JANUARY 12, 2018
MUMBAI (Reuters) - Indian cotton traders have cancelled contracts to export some 400,000 bales of the fibre after a rally in domestic prices and the rising rupee made overseas sales unattractive, the president of the Cotton Association of India told Reuters.
The switch, triggering penalty payments by traders, has left cotton buyers in leading markets like Bangladesh, Vietnam and China seeking to make up shortfalls by tapping suppliers in the United States, Australia and Brazil, said association head Atul Ganatra.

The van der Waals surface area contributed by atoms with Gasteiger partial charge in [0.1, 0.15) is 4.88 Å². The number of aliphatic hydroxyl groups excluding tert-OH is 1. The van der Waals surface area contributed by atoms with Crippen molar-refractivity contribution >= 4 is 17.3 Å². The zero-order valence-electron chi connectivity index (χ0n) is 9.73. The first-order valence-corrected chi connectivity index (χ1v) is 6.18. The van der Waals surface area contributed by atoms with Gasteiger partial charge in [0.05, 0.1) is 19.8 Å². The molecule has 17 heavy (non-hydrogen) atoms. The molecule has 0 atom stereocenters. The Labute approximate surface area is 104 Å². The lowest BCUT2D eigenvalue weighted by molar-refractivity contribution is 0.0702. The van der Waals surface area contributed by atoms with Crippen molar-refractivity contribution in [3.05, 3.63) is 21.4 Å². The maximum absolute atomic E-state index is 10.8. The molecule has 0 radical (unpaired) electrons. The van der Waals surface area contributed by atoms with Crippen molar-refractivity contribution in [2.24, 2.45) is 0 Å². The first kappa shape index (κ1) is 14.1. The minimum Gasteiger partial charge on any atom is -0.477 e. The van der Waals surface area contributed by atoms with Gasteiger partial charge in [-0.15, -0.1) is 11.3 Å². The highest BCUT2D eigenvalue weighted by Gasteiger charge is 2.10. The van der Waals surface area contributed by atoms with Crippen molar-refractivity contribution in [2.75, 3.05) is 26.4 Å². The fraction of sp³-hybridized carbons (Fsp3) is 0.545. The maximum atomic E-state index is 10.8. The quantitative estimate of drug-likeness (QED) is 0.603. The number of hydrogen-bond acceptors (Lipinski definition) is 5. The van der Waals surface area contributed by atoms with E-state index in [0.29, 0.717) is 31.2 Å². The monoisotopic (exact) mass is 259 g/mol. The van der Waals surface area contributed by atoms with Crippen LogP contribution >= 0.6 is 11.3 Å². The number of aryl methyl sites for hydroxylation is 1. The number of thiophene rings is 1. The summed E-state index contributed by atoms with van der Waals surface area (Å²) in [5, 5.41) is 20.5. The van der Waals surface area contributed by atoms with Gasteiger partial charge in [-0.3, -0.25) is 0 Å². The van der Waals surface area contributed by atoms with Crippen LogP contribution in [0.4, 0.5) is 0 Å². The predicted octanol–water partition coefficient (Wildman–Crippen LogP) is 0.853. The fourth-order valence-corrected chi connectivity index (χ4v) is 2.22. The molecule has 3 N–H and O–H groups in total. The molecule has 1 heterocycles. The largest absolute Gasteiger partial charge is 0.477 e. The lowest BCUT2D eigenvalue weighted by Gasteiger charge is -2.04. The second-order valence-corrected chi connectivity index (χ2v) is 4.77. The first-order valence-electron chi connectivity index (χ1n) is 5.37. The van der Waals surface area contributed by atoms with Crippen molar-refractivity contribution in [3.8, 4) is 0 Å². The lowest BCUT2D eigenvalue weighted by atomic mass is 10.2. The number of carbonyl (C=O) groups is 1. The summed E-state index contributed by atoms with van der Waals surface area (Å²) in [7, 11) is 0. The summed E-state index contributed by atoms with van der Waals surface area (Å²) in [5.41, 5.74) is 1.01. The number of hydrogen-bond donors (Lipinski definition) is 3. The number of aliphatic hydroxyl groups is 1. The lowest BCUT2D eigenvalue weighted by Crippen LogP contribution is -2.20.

The cancellations and higher local prices could cut India’s exports to 5 million bales, each of 170 kg, in the 2017/18 marketing year started on Oct. 1 - nearly a quarter below an initial estimate, Ganatra said. Prices surged more than 15 percent in the past six weeks after pest infestations squeezed supplies in the world’s biggest producer of the fibre.
“Some exports contracts for Bangladesh, Vietnam and China could not be fulfilled due to the sudden rise local prices,” Ganatra said. He didn’t identify the traders who cancelled export deals in moves confirmed by six dealers contacted by Reuters. (Source: in.reuters.com)